Failing Gracefully

There’s a lot to be said for a killer opening. Whether it’s an Imperial Star Destroyer hammering the shit out of a Rebel cruiser, or the Nazis biting off a piece of Poland, both got people to sit up, take notice and want to know what comes next, as well as really setting the tone for what was to come.

Despite knowing this, I’m always really lazy with the openings for my solo stand-up shows. I spend nine months writing a show, travel around the world to perform it and then open it by simply turning down the lights, playing my current favourite mash-up and walking onto the stage. There are hundreds (or maybe even thousands) of ways that I could better open my show, but for the sake of simplicity – or as I said earlier: laziness – I do next to nothing and then wonder why it’s so tough to kick-start the momentum.

Last night however, I didn’t even get my bare bones opening right. While the audience were coming into the room, I was backstage having a bit of a dance. I like dancing when the conditions are right. Normally that means a) I’m alone and b) I’m drunk; but before a show I’m stone sober and I really like to kick out the jams in the narrow space between the curtain and the back wall of the venue. Unfortunately, I didn’t realise that the floor was riddled with loose mic cables which, as I danced, were wrapping themselves around my ankles like hungry anacondas. When the lights went down and the music came up at the start of the show, I tried my very best to leap onto the stage, but my legs had danced themselves into a cable orgy and I fell over. When the spotlight finally came up, I was face-down on the stage in full view of everyone, desperately hoping that the audience liked a good prat fall. The audience though had seen nothing of the fall (that happened in the darkness) and so just stared at me, wondering why I was starting the show on my hands, knees and face.

The true test of the integrity of a system is in how it works when it doesn’t. All things fail, but the trick is to make them fail gracefully. When a joke dies in front of an audience, many comedians will deploy a pre-prepared line, acknowledging the failure in a self-effacing way that reminds the audience they’re still funny. It’s not the only way, or even the correct way of dealing with a joke that dies, but it’s one way of allowing the joke to fail gracefully in front of a paying crowd. It picks the mood back up and allows the comedian to continue with at least a bit of momentum.

Last night my system failed and it failed with all the grace of a newborn giraffe. As I floundered around on the stage, trying desperately to untangle my feet in front of a confused and disappointed audience, all I could think was “this SHOULD be funny.” It should have been but it just wasn’t. It’s like I’d started Star Wars with a shot of Han Solo on the toilet, or World War Two by marching into Warsaw and doing the Hokey P/Kokey.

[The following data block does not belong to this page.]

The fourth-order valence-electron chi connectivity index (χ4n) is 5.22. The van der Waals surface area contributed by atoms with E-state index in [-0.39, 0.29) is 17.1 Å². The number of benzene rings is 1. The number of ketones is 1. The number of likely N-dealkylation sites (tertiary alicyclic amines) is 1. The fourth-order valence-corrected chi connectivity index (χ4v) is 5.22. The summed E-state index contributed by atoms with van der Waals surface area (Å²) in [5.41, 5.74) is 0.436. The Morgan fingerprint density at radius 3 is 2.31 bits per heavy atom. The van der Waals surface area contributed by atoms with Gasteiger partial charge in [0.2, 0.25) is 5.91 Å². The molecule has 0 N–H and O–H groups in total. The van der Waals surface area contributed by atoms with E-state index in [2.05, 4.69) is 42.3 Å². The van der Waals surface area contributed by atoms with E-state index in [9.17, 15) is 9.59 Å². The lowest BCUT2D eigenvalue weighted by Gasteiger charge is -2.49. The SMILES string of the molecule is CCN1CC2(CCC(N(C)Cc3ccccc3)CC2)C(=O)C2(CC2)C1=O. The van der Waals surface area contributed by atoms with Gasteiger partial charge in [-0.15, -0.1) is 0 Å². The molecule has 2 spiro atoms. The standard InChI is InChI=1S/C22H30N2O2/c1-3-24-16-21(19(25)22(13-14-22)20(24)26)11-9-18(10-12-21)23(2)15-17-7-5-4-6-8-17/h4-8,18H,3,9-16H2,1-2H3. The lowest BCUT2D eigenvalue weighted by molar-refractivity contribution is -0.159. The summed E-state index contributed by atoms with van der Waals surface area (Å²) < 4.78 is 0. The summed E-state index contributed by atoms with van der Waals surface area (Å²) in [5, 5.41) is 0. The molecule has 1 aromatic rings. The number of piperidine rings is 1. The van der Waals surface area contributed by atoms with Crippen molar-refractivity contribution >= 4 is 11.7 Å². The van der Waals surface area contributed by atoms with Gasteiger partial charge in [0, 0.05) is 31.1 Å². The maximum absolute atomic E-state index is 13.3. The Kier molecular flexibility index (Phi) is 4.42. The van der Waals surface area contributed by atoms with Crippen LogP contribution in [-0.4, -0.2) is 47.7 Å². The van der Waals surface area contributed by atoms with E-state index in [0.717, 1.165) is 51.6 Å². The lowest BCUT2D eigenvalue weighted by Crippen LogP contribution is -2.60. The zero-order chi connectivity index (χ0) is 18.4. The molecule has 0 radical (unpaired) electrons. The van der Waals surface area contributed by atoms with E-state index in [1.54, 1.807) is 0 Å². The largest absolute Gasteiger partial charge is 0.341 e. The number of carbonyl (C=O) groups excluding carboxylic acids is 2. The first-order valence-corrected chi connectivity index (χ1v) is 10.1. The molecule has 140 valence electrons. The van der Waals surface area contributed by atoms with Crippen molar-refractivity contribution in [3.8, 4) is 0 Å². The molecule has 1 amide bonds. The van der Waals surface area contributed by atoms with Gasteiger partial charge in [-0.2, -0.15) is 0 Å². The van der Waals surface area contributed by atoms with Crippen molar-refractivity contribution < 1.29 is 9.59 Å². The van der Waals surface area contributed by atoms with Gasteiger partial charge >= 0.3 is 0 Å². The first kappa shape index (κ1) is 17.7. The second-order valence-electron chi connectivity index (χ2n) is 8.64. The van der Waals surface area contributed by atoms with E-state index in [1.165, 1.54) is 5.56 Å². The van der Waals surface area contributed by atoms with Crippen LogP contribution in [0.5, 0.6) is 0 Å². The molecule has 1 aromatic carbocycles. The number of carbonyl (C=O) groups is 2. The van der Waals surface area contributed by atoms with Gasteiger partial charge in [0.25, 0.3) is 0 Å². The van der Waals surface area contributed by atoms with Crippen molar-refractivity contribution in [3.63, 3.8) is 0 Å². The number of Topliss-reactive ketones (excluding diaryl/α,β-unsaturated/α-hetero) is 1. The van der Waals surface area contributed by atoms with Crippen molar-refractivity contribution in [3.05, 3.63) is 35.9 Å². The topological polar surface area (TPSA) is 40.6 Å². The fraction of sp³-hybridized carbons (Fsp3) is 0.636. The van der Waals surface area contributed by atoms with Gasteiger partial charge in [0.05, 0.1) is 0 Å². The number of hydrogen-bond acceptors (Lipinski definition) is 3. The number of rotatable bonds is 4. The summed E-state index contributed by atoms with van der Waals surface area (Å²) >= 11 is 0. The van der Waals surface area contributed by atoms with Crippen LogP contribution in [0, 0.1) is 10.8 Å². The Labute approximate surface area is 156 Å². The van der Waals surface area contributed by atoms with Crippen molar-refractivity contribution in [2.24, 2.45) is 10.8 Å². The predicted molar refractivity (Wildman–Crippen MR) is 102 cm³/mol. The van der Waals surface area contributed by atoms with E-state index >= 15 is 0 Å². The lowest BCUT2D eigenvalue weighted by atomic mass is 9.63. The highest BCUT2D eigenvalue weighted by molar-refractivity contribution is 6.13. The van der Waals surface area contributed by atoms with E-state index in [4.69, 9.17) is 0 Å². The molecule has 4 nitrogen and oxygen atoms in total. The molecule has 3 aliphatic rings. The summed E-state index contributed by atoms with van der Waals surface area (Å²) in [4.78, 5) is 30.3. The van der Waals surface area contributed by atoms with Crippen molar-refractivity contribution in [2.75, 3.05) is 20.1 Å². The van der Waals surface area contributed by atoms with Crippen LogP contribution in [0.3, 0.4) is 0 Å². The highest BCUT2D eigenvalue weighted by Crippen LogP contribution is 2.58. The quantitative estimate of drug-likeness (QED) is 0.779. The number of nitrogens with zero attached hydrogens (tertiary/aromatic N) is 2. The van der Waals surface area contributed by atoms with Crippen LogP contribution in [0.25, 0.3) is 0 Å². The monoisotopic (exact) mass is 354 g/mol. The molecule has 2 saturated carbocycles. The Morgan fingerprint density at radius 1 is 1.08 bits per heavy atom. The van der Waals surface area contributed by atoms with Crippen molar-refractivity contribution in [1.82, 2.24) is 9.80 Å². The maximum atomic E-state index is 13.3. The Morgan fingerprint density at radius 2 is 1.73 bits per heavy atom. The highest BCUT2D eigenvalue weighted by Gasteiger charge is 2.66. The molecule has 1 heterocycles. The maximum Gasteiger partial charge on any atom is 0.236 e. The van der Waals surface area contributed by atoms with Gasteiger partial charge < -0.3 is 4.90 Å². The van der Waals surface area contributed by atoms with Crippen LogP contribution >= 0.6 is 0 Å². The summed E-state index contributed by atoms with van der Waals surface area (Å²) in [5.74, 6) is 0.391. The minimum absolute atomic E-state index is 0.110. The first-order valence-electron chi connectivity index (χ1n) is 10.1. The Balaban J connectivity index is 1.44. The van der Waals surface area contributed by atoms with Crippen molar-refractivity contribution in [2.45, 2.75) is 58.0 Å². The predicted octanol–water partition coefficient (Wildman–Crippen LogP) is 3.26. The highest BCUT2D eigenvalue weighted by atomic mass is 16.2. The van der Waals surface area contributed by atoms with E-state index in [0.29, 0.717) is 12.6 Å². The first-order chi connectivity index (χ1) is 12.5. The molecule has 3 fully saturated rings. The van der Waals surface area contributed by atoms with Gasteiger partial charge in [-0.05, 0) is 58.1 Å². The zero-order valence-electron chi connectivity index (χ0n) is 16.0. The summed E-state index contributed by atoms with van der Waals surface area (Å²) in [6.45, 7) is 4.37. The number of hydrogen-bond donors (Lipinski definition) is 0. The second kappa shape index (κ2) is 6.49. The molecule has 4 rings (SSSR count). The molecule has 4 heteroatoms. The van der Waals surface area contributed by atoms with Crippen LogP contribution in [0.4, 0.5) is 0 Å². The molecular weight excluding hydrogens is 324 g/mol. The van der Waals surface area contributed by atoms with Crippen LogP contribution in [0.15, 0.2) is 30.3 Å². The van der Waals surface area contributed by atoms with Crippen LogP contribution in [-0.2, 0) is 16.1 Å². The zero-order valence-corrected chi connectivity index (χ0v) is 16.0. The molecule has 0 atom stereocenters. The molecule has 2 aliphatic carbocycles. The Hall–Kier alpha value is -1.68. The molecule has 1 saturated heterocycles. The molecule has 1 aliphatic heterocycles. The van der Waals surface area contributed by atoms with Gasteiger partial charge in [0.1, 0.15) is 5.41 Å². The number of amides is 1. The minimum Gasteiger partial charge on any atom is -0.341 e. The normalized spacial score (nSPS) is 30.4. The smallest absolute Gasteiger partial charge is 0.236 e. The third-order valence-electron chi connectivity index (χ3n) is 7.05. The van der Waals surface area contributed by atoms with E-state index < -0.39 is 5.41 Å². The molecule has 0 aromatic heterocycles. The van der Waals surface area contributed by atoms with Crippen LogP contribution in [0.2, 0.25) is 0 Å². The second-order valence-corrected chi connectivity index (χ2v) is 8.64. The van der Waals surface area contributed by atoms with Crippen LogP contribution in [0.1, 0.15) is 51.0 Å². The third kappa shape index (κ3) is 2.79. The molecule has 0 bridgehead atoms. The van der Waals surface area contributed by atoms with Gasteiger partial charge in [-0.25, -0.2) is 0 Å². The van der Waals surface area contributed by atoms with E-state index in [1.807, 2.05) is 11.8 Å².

I’m doing my show again tonight, and despite the fact that I’ve spent a lot of this morning thinking about how I can fail gracefully, by the time the show rolls around I’ll probably just stand backstage, dancing in the dark, hoping that my tech has finally gaffered all the cables to the floor.

Kiss With a Fist

Last Saturday at 8.30pm, we had Earth Hour and all the lights were turned off. I know this because at the time I was onstage, fifteen minutes into my stand-up show and the stage lights started to fade like we were in a slow-motion black out.

I’d knew that Earth Hour was happening, but I didn’t think that Melbourne was participating given that it was hosting the Grand Prix the same weekend. Apparently Melbourne doesn’t have any problem with the hypocrisy of “We love you Mother Earth, just not as much as Lewis Hamilton. He’s so dreamy.”
It’s hard to pretend that you’re committed to saving the planet when you’re also running an event celebrating the machines that are responsible for most of damage done to the environment in the first place.
“Hey Tommy, you wanna come to this refuge support benefit?”
“I sure do, just give me five minutes to finish torpedoing this boat load of immigrants…”

I like the idea of Earth Hour, environmental awareness is important, but if Mother Nature actually existed I don’t know if she’d appreciate the sentiment, because after Earth Hour is finished we go right back to what we were doing in the first place.

Can you imagine being tied to a table and punched continuously for an entire year? 8759 hours of vindictive fists to the face. PUNCH! PUNCH! PUNCH! PUNCH! But then, for one hour each year, your torturers stop and say “Oh my god, look at the state of you. What’s happened to your face? Who’s done this? You’re quite fragile and beautiful under all this blood and gore aren’t you? We should really stop all this… hang on, time’s up.” PUNCH! PUNCH! PUNCH! PUNCH!

If you’re not going to change your behaviour, then that one hour is just an empty and insulting gesture.